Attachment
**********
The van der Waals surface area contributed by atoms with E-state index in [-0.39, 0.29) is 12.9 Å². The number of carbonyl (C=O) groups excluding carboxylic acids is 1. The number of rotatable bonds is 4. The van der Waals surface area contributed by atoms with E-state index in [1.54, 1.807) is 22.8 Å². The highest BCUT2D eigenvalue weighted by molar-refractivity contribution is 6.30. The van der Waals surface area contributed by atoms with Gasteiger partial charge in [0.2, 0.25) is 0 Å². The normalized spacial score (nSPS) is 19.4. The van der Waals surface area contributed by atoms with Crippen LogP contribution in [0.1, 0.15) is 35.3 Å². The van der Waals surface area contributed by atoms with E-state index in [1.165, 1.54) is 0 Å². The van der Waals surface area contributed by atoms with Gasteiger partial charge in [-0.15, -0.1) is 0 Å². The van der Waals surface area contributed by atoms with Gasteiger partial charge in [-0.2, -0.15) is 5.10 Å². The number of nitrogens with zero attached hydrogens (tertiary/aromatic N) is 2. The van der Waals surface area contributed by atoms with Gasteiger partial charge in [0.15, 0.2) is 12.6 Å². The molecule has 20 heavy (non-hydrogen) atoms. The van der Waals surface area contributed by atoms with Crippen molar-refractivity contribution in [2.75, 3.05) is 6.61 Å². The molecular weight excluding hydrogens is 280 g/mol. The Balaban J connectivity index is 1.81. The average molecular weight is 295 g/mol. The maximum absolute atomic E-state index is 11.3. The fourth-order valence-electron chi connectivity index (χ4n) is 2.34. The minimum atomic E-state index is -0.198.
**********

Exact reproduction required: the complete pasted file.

The van der Waals surface area contributed by atoms with E-state index in [-0.39, 0.29) is 12.9 Å². The number of carbonyl (C=O) groups excluding carboxylic acids is 1. The number of rotatable bonds is 4. The van der Waals surface area contributed by atoms with E-state index in [1.54, 1.807) is 22.8 Å². The highest BCUT2D eigenvalue weighted by molar-refractivity contribution is 6.30. The van der Waals surface area contributed by atoms with Gasteiger partial charge in [0.2, 0.25) is 0 Å². The normalized spacial score (nSPS) is 19.4. The van der Waals surface area contributed by atoms with Crippen LogP contribution in [0.1, 0.15) is 35.3 Å². The van der Waals surface area contributed by atoms with E-state index in [1.165, 1.54) is 0 Å². The van der Waals surface area contributed by atoms with Gasteiger partial charge in [-0.15, -0.1) is 0 Å². The van der Waals surface area contributed by atoms with Gasteiger partial charge in [-0.2, -0.15) is 5.10 Å². The number of nitrogens with zero attached hydrogens (tertiary/aromatic N) is 2. The van der Waals surface area contributed by atoms with Gasteiger partial charge in [0.15, 0.2) is 12.6 Å². The molecule has 20 heavy (non-hydrogen) atoms. The van der Waals surface area contributed by atoms with Crippen molar-refractivity contribution in [2.75, 3.05) is 6.61 Å². The molecular weight excluding hydrogens is 280 g/mol. The Balaban J connectivity index is 1.81. The average molecular weight is 295 g/mol. The maximum absolute atomic E-state index is 11.3. The fourth-order valence-electron chi connectivity index (χ4n) is 2.34. The minimum atomic E-state index is -0.198.